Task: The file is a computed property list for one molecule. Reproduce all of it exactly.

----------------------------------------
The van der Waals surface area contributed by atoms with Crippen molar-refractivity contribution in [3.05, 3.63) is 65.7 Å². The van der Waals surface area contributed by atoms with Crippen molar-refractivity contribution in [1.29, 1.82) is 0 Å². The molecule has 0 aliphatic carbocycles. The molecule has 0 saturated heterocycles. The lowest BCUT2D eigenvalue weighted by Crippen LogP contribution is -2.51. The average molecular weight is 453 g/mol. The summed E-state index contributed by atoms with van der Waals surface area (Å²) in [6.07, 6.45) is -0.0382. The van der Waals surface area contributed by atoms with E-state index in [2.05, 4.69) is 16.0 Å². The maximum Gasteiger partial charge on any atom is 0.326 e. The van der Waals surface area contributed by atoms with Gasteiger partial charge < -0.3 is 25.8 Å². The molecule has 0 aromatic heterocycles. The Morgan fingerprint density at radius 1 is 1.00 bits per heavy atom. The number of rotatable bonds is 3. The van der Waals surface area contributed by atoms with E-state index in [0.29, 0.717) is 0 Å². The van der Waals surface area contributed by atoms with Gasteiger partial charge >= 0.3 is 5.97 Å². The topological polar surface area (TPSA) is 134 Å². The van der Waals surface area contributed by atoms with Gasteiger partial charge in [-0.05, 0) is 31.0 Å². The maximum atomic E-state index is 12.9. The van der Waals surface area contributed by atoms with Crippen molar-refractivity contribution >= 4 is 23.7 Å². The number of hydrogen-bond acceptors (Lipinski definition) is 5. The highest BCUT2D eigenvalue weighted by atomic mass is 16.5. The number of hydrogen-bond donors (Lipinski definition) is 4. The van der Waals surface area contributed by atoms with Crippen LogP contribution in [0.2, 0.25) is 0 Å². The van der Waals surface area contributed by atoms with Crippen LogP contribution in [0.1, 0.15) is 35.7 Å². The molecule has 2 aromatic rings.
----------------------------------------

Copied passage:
The van der Waals surface area contributed by atoms with Crippen molar-refractivity contribution in [3.05, 3.63) is 65.7 Å². The van der Waals surface area contributed by atoms with Crippen molar-refractivity contribution in [1.29, 1.82) is 0 Å². The molecule has 0 aliphatic carbocycles. The molecule has 0 saturated heterocycles. The lowest BCUT2D eigenvalue weighted by Crippen LogP contribution is -2.51. The average molecular weight is 453 g/mol. The summed E-state index contributed by atoms with van der Waals surface area (Å²) in [6.07, 6.45) is -0.0382. The van der Waals surface area contributed by atoms with E-state index in [2.05, 4.69) is 16.0 Å². The maximum Gasteiger partial charge on any atom is 0.326 e. The van der Waals surface area contributed by atoms with Gasteiger partial charge < -0.3 is 25.8 Å². The molecule has 0 aromatic heterocycles. The Morgan fingerprint density at radius 1 is 1.00 bits per heavy atom. The number of rotatable bonds is 3. The van der Waals surface area contributed by atoms with E-state index in [0.29, 0.717) is 0 Å². The van der Waals surface area contributed by atoms with Gasteiger partial charge >= 0.3 is 5.97 Å². The topological polar surface area (TPSA) is 134 Å². The van der Waals surface area contributed by atoms with Gasteiger partial charge in [-0.05, 0) is 31.0 Å². The maximum atomic E-state index is 12.9. The van der Waals surface area contributed by atoms with Crippen molar-refractivity contribution >= 4 is 23.7 Å². The number of hydrogen-bond acceptors (Lipinski definition) is 5. The highest BCUT2D eigenvalue weighted by atomic mass is 16.5. The number of hydrogen-bond donors (Lipinski definition) is 4. The van der Waals surface area contributed by atoms with Crippen LogP contribution in [0.2, 0.25) is 0 Å². The van der Waals surface area contributed by atoms with Crippen LogP contribution in [0.1, 0.15) is 35.7 Å². The molecule has 2 aromatic rings.